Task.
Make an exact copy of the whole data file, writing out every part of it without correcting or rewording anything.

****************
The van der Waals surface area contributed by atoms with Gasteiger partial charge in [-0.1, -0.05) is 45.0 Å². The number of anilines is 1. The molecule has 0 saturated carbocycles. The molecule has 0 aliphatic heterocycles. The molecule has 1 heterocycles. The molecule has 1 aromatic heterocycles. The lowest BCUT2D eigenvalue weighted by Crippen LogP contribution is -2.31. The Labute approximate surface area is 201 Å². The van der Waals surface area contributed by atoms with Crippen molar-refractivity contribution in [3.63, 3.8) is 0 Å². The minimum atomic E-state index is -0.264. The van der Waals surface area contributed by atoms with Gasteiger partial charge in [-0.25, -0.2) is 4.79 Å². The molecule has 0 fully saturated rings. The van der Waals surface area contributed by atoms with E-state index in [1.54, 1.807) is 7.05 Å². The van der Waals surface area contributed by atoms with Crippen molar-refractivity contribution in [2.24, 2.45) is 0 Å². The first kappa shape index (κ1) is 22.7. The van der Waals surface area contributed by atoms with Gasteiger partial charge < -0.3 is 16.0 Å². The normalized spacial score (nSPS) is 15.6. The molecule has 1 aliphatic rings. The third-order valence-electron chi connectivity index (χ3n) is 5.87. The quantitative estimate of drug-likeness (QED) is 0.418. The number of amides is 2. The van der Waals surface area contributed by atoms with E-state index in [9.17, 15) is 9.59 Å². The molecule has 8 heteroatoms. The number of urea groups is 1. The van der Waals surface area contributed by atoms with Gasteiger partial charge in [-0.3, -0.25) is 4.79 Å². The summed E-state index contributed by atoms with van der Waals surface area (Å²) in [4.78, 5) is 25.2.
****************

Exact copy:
The van der Waals surface area contributed by atoms with Gasteiger partial charge in [-0.1, -0.05) is 45.0 Å². The number of anilines is 1. The molecule has 0 saturated carbocycles. The molecule has 0 aliphatic heterocycles. The molecule has 1 heterocycles. The molecule has 1 aromatic heterocycles. The lowest BCUT2D eigenvalue weighted by Crippen LogP contribution is -2.31. The Labute approximate surface area is 201 Å². The van der Waals surface area contributed by atoms with Crippen molar-refractivity contribution in [3.63, 3.8) is 0 Å². The minimum atomic E-state index is -0.264. The van der Waals surface area contributed by atoms with Gasteiger partial charge in [-0.25, -0.2) is 4.79 Å². The molecule has 0 fully saturated rings. The van der Waals surface area contributed by atoms with E-state index in [1.54, 1.807) is 7.05 Å². The van der Waals surface area contributed by atoms with Crippen molar-refractivity contribution in [2.24, 2.45) is 0 Å². The first kappa shape index (κ1) is 22.7. The van der Waals surface area contributed by atoms with Gasteiger partial charge < -0.3 is 16.0 Å². The normalized spacial score (nSPS) is 15.6. The molecule has 1 aliphatic rings. The third-order valence-electron chi connectivity index (χ3n) is 5.87. The quantitative estimate of drug-likeness (QED) is 0.418. The number of amides is 2. The van der Waals surface area contributed by atoms with E-state index in [9.17, 15) is 9.59 Å². The molecule has 8 heteroatoms. The number of urea groups is 1. The van der Waals surface area contributed by atoms with Gasteiger partial charge in [-0.3, -0.25) is 4.79 Å². The summed E-state index contributed by atoms with van der Waals surface area (Å²) in [4.78, 5) is 25.2.